Building For “Universal”

TL;DR: Designing for iPad and iPhone separately is hard for small startups and oftentimes not worth the effort, not viciously attacking your technical debt can bite you down the road, and check out Creatubbles, a global platform to share creativity open to all ages.

Building a custom iPad experience to sit alongside a native iPhone application is the way to go, right? Well, maybe, but with size classes and a continuously expanding screen size set, building once for all iOS devices also sounds pretty nice. At Creatubbles, we started with option 1. Currently on the store is both an iPad and iPhone version (we are Universal), but we feel the iPad experience has been suffering, and as a development team it’s been causing us pain, too.

The technical debt that has added up from having to maintain two completely different designs for the same set of features, all within a small startup and a small team, was bound to happen from the beginning. But luckily, it’s easy to fix.

Quick piece of background: I am an iOS engineer working at Creatubbles, a globally remote company (employees in over 15 countries, many bilingual, some trilingual+). Creatubbles is the safe global community for creators of all ages, where they can share any type of art, music, video or craft with the world.

Back to our device size issue: we want to be a sink for all content. Whatever form it takes, if enough people want to share their works that way, we want to support them to do so. By everyone, we mean everyone, and this adds another layer of complexity: we are fully supportive of users under the age of 13, and strong proponents of accessibility. We even have an open source library named RapidA11y, part of a set of cocoapods used for tests but that will allow us to easily add VoiceOver support sometime in the future.

I was invited, as a new team member, to join some of the other team members and the founders in Rome during a week of meetings in Italy this April. One day in particular struck me: we went to an elementary school and I was able to meet many different school children who were emblazoned with the power they felt they had, sharing their works with the world on Creatubbles.

They could not get enough, and it was intoxicating. They loved to give bubbles to others. They loved receiving bubbles from far off places. I saw one young girl jump up to the classroom’s world map and ask the teacher, “where’s this country, where’s this country!” since she had just received a bubble from Japan.

As the software engineer that I am, I wanted to get some “data points” from these 9–10 year olds who only spoke Italian. With my iPhone in hand alongside the SayHi live translation app, we made it work and I had a couple conversations with several elementary kids about what they liked, why they liked it, and how they used our platform every day.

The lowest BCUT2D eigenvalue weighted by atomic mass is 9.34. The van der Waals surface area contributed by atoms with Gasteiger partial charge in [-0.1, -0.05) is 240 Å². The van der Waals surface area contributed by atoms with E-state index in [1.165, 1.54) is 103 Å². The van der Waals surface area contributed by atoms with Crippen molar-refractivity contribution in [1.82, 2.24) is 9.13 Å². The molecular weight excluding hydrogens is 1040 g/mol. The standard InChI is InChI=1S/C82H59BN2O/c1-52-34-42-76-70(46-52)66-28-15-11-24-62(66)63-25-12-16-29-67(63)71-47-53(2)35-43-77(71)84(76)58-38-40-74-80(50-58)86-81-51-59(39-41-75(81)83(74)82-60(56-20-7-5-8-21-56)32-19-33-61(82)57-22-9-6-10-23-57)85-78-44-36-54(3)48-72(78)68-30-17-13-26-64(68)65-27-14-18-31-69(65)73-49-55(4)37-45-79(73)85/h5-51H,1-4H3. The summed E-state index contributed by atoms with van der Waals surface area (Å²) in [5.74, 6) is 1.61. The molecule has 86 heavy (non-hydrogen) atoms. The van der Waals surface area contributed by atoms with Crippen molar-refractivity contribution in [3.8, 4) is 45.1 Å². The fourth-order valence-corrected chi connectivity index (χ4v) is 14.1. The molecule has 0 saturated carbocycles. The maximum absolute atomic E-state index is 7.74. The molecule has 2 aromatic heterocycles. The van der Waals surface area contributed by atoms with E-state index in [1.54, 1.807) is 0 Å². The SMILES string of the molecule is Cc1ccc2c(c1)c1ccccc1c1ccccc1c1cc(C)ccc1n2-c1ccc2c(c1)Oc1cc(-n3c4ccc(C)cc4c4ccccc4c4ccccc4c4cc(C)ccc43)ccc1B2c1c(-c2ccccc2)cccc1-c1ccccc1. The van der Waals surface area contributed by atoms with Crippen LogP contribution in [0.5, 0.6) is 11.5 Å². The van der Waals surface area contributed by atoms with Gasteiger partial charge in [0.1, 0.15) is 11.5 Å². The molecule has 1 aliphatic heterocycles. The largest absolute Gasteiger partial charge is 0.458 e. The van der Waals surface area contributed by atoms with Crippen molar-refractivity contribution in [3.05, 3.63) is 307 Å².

They had even made magnets with our bubble logo on them. I have it on my desktop machine today, as a reminder of our core users and what they want in our platform.

That’s the kind of energy that excites me to get to work every day. One of our challenges, outside of the legalese of allowing users under 13 and accepting many different forms of content all with strict moderation, is to push for adoption amongst all device classes available on the market today. This means, for me specifically and the team I work with, that we need to support iPhones and iPads. Soon, we might also delve into tvOS and watchOS solutions, but we need to start with ’the basics’, iOS in this case.

Luckily for us, though, the issues found with simply scrapping the iPad version and stretching the iPhone version are fairly minor, and achievable in a reasonable amount of time. Our team is adopting several new engineering process practices all at the same time, and one of them is to get on a release train.

When I was at LinkedIn, our conductor almost never missed a beat leaving Thursdays at 10AM PST. We at Creatubbles are a much smaller enterprise, spread across many more time zones. We still plan to start with a 3 week train schedule, which is something I am very excited about.

This experience has taught me something else: technical debt should be attacked right away. If it’s an unknown, time box an investigation and make it a bit more known. When a piece of your codebase is a black box no one wants to touch, the idea it will get smaller on it’s own is foolish. Actively seek to understand the entire codebase, and continuously simplify your approaches such that additions become easier and easier.

If you have not checked out Creatubbles before, by the way, we are ready for your creativity! We are fully localized into English, Italian, and Japanese, with easy toggles throughout the site to translate anyone else’s comments & descriptions into your preferred language (of the three we support). We are the safe global community for creators of all ages, where you can share any type of art, music, video or craft with the world! Go to today, create an account, and check it out for yourself. There are some awesome gems already on the platform, and more being uploaded every day.